Grant County Sheriff Arrests US Forest Service Employee After Directed Burn Jump To Private Property
The leader of a US Forest Service crew conducting a prescribed burn in the Malheur National Forest was arrested on Wednesday for reckless burning, according to the Grant County Sheriff’s Office.
Ricky Snodgrass, 39, confirmed to the OPB that he was arrested on Wednesday but declined to comment further, saying he wanted to speak to a lawyer before speaking publicly.
In a statement, Grant County Sheriff Todd McKinley said the fire burned 20 acres of private land near Malheur National Forest in Grant County.
The extraordinary arrest potentially reignites long-running tensions between rural Oregon sheriffs and the federal government. Some state sheriffs have long sided with ranchers and rural communities in challenging the rights of the Forest Service and Bureau of Land Management to control national forests. Several sheriffs, including McKinley’s predecessor, Glenn Palmer, frequently adopted extreme, anti-government rhetoric and heightened conflict.
“The Forest Service employee mentioned in a recent report was conducting an approved prescribed burn operation in the Malheur National Forest,” US Forest Service spokeswoman Jennifer O’Leary said in a text message. “It would be inappropriate for us to provide further comment as this is an ongoing legal matter.”
Malheur National Forest Supervisor Craig Trulock told the Blue Mountain Eagle that the part of the fire on private land was brought under control in about an hour.
McKinley told the OPB that Snodgrass was released without bail, but declined to provide details as to why he was arrested.
“I want to give the full investigation a chance to happen without putting anything else in to cover the waters,” McKinley said.
A Forest Service news release announcing the prescribed burn said firefighters plan to burn 300 acres in Bear Valley, an area about 17 miles south of John Day.
In the early 2000s, so-called patriot groups (early incarnations of what would become a resurgent militia movement) emerged in southern Oregon, challenging the federal government’s right to own land. Next, Josephine County Sheriff Gil Gilbertson led the pack, threatening to walk through the doors of the Bureau of Land Management and the Forest Service.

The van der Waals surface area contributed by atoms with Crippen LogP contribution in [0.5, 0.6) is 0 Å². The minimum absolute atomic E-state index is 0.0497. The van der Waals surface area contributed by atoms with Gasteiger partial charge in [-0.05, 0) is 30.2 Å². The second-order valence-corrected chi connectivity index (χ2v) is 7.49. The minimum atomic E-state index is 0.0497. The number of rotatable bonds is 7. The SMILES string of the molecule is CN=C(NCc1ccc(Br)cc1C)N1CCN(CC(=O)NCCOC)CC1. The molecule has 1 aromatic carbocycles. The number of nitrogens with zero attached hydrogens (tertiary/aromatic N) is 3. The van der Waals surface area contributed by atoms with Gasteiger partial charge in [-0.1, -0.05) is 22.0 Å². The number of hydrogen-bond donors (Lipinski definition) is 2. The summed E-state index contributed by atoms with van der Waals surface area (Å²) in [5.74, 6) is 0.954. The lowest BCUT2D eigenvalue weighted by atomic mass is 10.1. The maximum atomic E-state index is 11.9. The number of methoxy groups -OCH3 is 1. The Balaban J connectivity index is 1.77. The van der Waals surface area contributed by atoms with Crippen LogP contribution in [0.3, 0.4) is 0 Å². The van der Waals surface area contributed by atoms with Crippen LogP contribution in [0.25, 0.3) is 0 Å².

In 2016, Palmer praised the armed militants occupying the Malheur National Wildlife Refuge, calling them “patriots” as they barricaded themselves inside government buildings. This armed takeover itself has its origins in an arson charge against Harney County ranchers who illegally burned Bureau of Land Management land.
Palmer has become an icon of the constitutional sheriff movement, an extremist ideology claiming that the sheriff is the highest judicial authority in the land. He became notorious, in large part, for challenging the federal government’s authority over forests, which they see as a prototypical excess of government.
Tensions between local residents and the Forest Service are particularly high in Grant County, where many residents still blame Forest Service mismanagement for the 2015 Canyon Creek Complex Fire that burned 110,000 acres of forest and destroyed 43 houses.
McKinley, who oversaw the Canyon Creek fire response as a deputy under Palmer, ran against him and won in part on a platform promising less extreme emphasis.
“I was actually elected to try to improve some things here and work well with others,” Mckinley said. “(The arrest) was something that had to be done.”
The Forest Service developed a complicated relationship with prescribed burns this summer when two spun out of control in New Mexico, unleashing a 341,000-acre inferno, destroying hundreds of homes and displacing thousands of people. That prompted the agency to temporarily halt prescribed burns, angering forestry experts and firefighters who say controlled burns are essential to forest management.
Some firefighters say the agency has a habit of shutting up when mistakes are made or even blaming firefighters.
“Historically, the Forest Service has had a terrible record of employee non-defense,” said Timothy Ingalsbee, a seasoned forest firefighter who now leads Firefighters United For Safety, Ethics, and Ecology, a group that advocates for more responsible management of fires. fires. “They are regularly thrown under the bus for the greater good of the agency.”
Ingalsbee said he would expect the Forest Service to voice support for its employees.
“This employee was doing this at the request of his agency for the benefit of the land they manage,” Ingalsbee said.